Harwell’s RAL Space plays key role in spectacular images taken by James Webb Space Telescope

Astronomy will never be the same again

RAL Space, based at Harwell, was part of a European Consortium that was responsible for the development and launch of the Mid-Infrared Instrument (MIRI), one of four scientific instruments on board the James Webb Space Telescope, and the instrument responsible for the spectacular images that have been released by NASA.

​​Webb is the largest, most powerful telescope ever launched into space and these are the most detailed images ever captured of our universe. They have resulted from the culmination of over 20 years hard work and scientific innovation, revealing the power of Webb and showcasing the possibilities for observing and studying the cosmos.

UK’s role

Webb’s mission to explore the universe is led by NASA, the European Space Agency (ESA) and the Canadian Space Agency. British contributions have been integral to the development and construction of Webb. The UK played a major role by leading the European Consortium which, partnered with US institutes, designed, built and tested MIRI. This work was led by Professor Gillian Wright MBE of the Science and Technology Facilities Council’s (STFC) UK Astronomy Technology Centre (UK ATC), and includes STFC RAL Space, University of Leicester, and Airbus UK.

The MIRI development has been funded by the UK Space Agency and STFC, with UK Government funding, and ESA.

Mission to the stars

Webb launched on Christmas Day 2021 Then travelled 1 million miles to its new home among the stars. The complex sunshield and mirrors unfolding on this month-long trip through the cosmos.

The last few months have been spent cooling down the instruments​ to operational temperatures, aligning the mirrors and testing all the instruments as they came online.

Scientists, engineers and astronomers from STFC’s UK ATC and RAL Space were actively involved in this complex commissioning process. Working alongside international colleagues at the Space Telescope Science Institute in Baltimore monitoring and commanding MIRI and Webb in shifts, 24 hours a day.

Professor Mark Thomson, STFC Executive Chair, said:

“I can’t understate what an incredible moment this is for everyone who has been involved in this mission. I am immensely proud of the team who contributed to designing and constructing MIRI, but especially my STFC colleagues. It is so exciting to see MIRI acting in perfect harmony with the other instruments to deliver these magnificent images.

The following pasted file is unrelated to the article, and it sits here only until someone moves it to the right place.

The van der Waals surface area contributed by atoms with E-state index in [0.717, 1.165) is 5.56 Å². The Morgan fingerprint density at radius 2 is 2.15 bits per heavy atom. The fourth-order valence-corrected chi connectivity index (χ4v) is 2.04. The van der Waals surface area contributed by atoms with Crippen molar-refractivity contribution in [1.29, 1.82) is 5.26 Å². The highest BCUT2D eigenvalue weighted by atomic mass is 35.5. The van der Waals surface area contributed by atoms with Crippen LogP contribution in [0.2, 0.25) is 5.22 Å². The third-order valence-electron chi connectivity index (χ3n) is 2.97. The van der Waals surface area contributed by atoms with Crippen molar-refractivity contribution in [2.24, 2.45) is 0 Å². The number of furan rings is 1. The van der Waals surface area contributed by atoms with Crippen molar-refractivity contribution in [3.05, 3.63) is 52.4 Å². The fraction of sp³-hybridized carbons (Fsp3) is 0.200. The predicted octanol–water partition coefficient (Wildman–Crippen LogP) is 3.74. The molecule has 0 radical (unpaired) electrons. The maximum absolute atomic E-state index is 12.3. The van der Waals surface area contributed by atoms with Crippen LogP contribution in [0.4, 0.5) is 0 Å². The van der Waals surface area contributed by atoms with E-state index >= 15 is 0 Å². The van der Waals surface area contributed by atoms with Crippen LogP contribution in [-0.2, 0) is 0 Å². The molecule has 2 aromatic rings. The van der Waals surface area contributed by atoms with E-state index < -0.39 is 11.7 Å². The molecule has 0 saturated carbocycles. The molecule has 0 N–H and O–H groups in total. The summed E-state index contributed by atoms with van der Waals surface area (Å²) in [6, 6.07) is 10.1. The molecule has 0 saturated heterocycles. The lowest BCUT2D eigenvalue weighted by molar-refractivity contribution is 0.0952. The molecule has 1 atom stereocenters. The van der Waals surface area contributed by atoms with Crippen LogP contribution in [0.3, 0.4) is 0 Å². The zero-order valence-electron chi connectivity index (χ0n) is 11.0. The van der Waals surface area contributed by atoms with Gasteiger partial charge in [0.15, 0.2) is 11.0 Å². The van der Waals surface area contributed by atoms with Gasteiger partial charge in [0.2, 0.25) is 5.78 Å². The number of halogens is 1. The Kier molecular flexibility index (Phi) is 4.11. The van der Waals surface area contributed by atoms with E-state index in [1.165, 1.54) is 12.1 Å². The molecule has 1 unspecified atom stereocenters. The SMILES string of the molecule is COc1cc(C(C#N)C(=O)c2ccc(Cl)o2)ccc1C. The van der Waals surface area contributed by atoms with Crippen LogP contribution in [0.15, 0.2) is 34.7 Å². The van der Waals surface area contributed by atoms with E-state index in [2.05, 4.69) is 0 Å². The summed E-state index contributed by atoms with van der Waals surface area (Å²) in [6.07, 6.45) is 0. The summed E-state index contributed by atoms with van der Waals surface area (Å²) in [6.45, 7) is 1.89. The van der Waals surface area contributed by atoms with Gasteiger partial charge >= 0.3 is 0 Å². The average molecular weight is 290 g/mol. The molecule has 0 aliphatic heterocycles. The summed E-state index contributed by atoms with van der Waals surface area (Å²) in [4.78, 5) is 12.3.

“When I think about what has been achieved here, peering into depths of space and time with this level of detail, it almost seems to be the stuff of science fiction. But the reality is that the hard work and imagination of our scientists, engineers and technician has got us to this point.

“It is now up to the brilliant astronomers in the UK and across the world to study the new data and exquisite images to uncover the secrets of ancient stars and galaxies.”

Professor Gillian Wright, European Principal Investigator for MIRI and Director of UK ATC, said:

“It is rare in science to make the revolution in capability that is provided for mid-infrared astronomy by MIRI on Webb. It is an honour and a pleasure to have led the MIRI team in this achievement, and first and foremost I would like to thank everyone who has contributed along the way to make this possible.

“The amazing images are truly stunning and demonstrate the new and unique view of the universe that MIRI provides. These images and spectra would not have been possible without the international collaboration between the many MIRI partners and stakeholders along with the fantastic work of the Webb team to build this powerful new observatory. With congratulations to all concerned, I am looking forward excitedly to the many discoveries that will come from MIRI.”

Tim Grundy, Lead Instrument Engineer and RAL Space MIRI project lead said:

“As part of the engineering team here at RAL Space, we have worked with our colleagues around the world for nearly two decades, all leading up to this moment. It is very rewarding to see the first results released today, and they are even more spectacular than I imagined. The scientific potential that Webb opens up is very exciting, and I look forward to seeing what it will discover in the years to come.”

Image credit – NASA